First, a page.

As Whistler contends with the same childcare shortage affecting much of the province, some local parents had to line up overnight last week to register their children for the municipality's Kids on the Go program.
In-person registration for the afterschool program began at 9 a.m. on Sunday, Aug. 12 at the Meadow Park Sports Centre, but applicants could take a number as early as 6 a.m. According to multiple reports on social media, some parents took that a step further by camping out the previous night to land a spot for their children.
One woman, posting on Facebook, said she was unable to line up overnight due to her sister's wedding, and ended up missing out entirely.
"Now we are screwed and have no (afterschool) care and it will be another year of stressful afternoons bringing my young daughter to hang out at my work and trying to keep her entertained and out of everyone's way," wrote Facebook user Anna Tude.
Sara Jennings arrived at 5 a.m. Sunday to line up, and while she landed spots for both of her school-aged children, she said she was unable to secure her preferred days forcing her to rearrange her work schedule as the Whistler Food Bank coordinator.
"Normally I've worked the same days every week for about six years, so this year it's going to be different with me being week to week. I am going to have to change my work schedule due to the lack of childcare on some days," she said.
Whistler Mayor Nancy Wilhelm-Morden conceded that the Kids on the Go program should probably expand beyond its 54 registration spots to keep pace with the community's growth; Whistler's population jumped 21 per cent in the latest census from 2016, making it one of the fastest-growing communities of its size in Canada. But she did note that last year, everyone on the Kids on the Go waitlist was able to secure afterschool care due to cancellations or rescheduling.
She did acknowledge, however, that, like many other local employers, the municipality has struggled to recruit qualified staff.
"For teachers in Kids on the Go, there are quite a number of requirements, like being 19 years old, having a combination of courses with at least 20 hours duration in child development, guidance, health and safety, relevant work experience, first aid, criminal record check, and so on," she said. "It's difficult to find teachers."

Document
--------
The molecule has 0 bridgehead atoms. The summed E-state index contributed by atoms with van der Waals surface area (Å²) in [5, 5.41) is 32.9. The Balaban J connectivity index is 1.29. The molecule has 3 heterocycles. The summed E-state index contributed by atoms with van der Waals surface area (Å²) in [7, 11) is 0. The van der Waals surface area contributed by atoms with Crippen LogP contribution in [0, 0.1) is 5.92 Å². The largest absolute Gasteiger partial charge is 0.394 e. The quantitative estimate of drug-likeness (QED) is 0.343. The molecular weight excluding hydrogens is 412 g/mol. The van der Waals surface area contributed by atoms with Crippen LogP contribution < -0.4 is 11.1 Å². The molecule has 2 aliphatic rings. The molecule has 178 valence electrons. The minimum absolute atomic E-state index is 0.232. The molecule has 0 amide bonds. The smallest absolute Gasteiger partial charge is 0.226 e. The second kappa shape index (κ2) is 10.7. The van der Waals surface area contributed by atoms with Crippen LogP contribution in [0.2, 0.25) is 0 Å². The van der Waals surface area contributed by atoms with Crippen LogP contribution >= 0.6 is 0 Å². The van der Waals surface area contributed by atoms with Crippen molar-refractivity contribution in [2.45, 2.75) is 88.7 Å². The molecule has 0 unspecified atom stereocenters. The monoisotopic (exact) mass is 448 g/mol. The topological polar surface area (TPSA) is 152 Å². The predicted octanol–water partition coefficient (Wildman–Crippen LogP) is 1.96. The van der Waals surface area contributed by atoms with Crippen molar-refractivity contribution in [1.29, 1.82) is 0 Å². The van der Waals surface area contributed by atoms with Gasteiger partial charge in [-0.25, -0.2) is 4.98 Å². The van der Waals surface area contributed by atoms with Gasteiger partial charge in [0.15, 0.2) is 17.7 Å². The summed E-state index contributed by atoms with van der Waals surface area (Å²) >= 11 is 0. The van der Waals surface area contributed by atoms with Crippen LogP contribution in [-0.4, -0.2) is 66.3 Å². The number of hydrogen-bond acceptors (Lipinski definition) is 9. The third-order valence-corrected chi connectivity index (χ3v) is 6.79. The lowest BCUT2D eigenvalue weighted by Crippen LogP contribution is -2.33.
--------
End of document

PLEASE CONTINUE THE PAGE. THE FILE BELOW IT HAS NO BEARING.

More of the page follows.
Wilhelm-Morden added that the RMOW "can't solve this issue alone" and urged senior levels of government to take action.
"I'd like to see both a provincial and a federal daycare policy," she said. "We've talked about these things for years and it just hasn't come about either federally or provincially and it's long overdue."
In its February budget, the B.C. government announced the Child Care Fee Reduction Initiative that would cut daycare costs by up to $350 a month per month, per space depending on the age of the child and whether they are enrolled in licensed family or group daycare.
But some parents have already warned of daycare facilities hiking up their prices ahead of the school year to help recruit staff, effectively offsetting the savings.
Jennings, a former early-childhood educator, believes the municipality can't sit on its hands waiting for a solution from Victoria.
"If the muni takes childcare seriously, they can increase the wages (for Kids on the Go facilitators) and attract more people. If the wage is increased, I believe there would be more applicants," she said.
She also recommended changing the registration process so that children enrolled in the program the year prior are guaranteed the same days the following year.
"It does make it harder for the new parents coming in, but at least then you can manage the waitlist as it comes rather than waiting until the first week of August to figure out how many kids need childcare," Jennings said.
For her part, Wilhelm-Morden said the municipality is amenable to any suggestions that could make registration smoother.
"If people do have concrete suggestions, they should certainly let us know," she said.